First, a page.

YORKSHIRE pace bowler Steve Patterson believes that cricket must be careful not to over-react in the wake of the horrific head injury suffered by Nottinghamshire seamer Luke Fletcher.
Fletcher was struck on the skull when Birmingham Bears batsman Sam Hain drilled the ball straight back at him during the NatWest T20 Blast match at Edgbaston on Saturday.
The 28-year-old was taken to hospital and is now recovering from the chilling accident, which has led to calls in some quarters for bowlers to wear protective headgear.
But while echoing the universal concern and goodwill for Fletcher, whom he regards as a friend, Patterson feels that it would be a step too far for bowlers to wear protective masks or helmets.
Speaking at a rainswept Wantage Road last night, where Yorkshire’s NatWest T20 Blast match against Northants was abandoned without a ball being bowled, Patterson said: “It was obviously very concerning to see what happened to Luke, but I think we have to be careful not to over-react.
“I think it’s difficult to bring in protective equipment; if they could design something that wouldn’t affect the way you play, then possibly, but I don’t think that would be easy. I think we have to be careful not to get carried away, because it was a freak incident and not something that happens every week.
“Luke is a fantastic lad and a real gentleman, and the most important thing is that he’s making a full recovery.”
Patterson said that he had never felt worried about being hit while bowling in an era where bats are getting bigger and the game is getting faster.
T20 has seen scoring rates skyrocket and batsmen strike the ball ever more powerfully, raising concerns of potential injury.
However, Patterson believes it is not so much bowlers who are at risk as umpires, who are just as much in the firing line from thumping straight drives.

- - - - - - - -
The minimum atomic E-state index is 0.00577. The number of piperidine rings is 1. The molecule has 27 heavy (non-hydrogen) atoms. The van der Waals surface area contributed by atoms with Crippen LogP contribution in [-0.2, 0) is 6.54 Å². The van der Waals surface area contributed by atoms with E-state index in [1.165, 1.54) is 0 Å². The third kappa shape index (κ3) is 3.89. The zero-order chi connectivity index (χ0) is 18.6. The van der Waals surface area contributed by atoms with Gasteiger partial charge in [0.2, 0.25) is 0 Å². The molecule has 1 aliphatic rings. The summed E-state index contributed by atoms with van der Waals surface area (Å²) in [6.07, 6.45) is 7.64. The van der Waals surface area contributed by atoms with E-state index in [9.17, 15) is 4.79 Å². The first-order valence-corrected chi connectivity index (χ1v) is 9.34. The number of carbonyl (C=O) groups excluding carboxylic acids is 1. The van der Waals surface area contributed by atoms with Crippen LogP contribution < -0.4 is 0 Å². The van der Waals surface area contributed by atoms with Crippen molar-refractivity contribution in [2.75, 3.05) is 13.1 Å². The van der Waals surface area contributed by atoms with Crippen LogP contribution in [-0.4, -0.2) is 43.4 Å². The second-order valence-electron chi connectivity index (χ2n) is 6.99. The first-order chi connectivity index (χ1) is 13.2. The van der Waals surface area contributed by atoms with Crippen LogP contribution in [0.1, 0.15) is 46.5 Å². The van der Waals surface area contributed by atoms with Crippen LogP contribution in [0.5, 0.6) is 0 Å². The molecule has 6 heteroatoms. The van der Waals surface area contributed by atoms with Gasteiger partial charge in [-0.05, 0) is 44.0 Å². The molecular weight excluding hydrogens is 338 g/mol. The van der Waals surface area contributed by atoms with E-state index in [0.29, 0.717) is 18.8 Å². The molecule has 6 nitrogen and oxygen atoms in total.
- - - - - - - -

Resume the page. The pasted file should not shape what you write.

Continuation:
He added that the only time he had personally felt perturbed was during net practice, where the ball can sometimes rebound at unpredictable angles.
“I’ve never felt nervous about being hit in a game,” said Patterson.
“Where I have felt a bit uncomfortable at times is in the nets, because in your peripheral vision you’ve got balls going everywhere and sometimes they can hit the side net, they can hit poles, they can hit the roof and come off at all kinds of angles.
“In fact, I’ve got a scar from bowling to Lythy (Yorkshire batsman Adam Lyth) in T20 practice when he hit one into the side net, it struck the metal pole, rebounded off and hit me on the side of the face.
“But, if anything, being hit on the field is probably more of a concern for the umpires, because batters are trying to hit the ball past the bowler at the end of the day and the umpires are probably as vulnerable as anyone.”
Patterson believes that protective headwear for bowlers might also dilute the drama of cricket.
He feels that part of sport’s appeal is the very fact that it is dangerous.
“We get into sport for a reason,” he said.
“Part of the excitement of cricket, for instance, is that people are brave and that batters do run down the pitch and attack the ball.
“I think you’ve just got to get on with it at the end of the day; it’s part and parcel of the job.
“You could look at any sport and say that there’s a danger to it, and if you try to take away all that element of risk then a lot of the enjoyment and excitement would perhaps go with it.”
There was no danger of any bowler being hit by the ball at Wantage Road, where steady rain meant that Yorkshire and Northants had to settle for one point each. Yorkshire return to NatWest T20 Blast action on Friday when they play Lancashire at Old Trafford.
Patterson has played his part in the club’s two T20 matches so far, returning 2-39 in the win against Notts at Headingley and then his side’s best figures of 2-19 from four overs in the defeat to Derbyshire at Chesterfield.
The 33-year-old has only played 40 T20 career games and has not always been an automatic pick in other formats this year, so he is simply relishing being involved.
“It’s nice to be playing,” he said.
“When you’ve played pretty much every game for the past seven or eight years as I have, to then go through periods where you’re not playing is obviously frustrating.
“But competition for places is healthy and, as long as we’re performing as a team, that’s all that matters.
“I haven’t played much T20 cricket over the years, but I feel that I’ve got something to offer in that format.”